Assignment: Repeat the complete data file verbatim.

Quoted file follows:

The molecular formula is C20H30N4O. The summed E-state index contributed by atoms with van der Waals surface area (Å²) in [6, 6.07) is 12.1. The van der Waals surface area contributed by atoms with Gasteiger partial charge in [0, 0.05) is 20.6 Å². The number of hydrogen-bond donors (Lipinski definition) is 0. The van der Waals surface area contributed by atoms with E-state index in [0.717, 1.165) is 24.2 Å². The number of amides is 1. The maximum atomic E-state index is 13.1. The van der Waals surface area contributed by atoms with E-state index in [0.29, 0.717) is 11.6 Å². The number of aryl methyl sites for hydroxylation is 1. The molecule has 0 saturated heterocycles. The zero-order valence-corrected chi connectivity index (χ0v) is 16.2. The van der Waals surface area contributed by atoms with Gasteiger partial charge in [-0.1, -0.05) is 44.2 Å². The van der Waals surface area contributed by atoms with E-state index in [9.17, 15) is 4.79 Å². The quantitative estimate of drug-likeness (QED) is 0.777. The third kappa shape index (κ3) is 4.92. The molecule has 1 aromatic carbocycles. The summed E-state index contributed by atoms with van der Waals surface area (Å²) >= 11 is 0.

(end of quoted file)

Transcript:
The molecular formula is C20H30N4O. The summed E-state index contributed by atoms with van der Waals surface area (Å²) in [6, 6.07) is 12.1. The van der Waals surface area contributed by atoms with Gasteiger partial charge in [0, 0.05) is 20.6 Å². The number of hydrogen-bond donors (Lipinski definition) is 0. The van der Waals surface area contributed by atoms with E-state index in [0.717, 1.165) is 24.2 Å². The number of amides is 1. The maximum atomic E-state index is 13.1. The van der Waals surface area contributed by atoms with E-state index in [0.29, 0.717) is 11.6 Å². The number of aryl methyl sites for hydroxylation is 1. The molecule has 0 saturated heterocycles. The zero-order valence-corrected chi connectivity index (χ0v) is 16.2. The van der Waals surface area contributed by atoms with Gasteiger partial charge in [-0.1, -0.05) is 44.2 Å². The van der Waals surface area contributed by atoms with E-state index in [9.17, 15) is 4.79 Å². The quantitative estimate of drug-likeness (QED) is 0.777. The third kappa shape index (κ3) is 4.92. The molecule has 1 aromatic carbocycles. The summed E-state index contributed by atoms with van der Waals surface area (Å²) >= 11 is 0.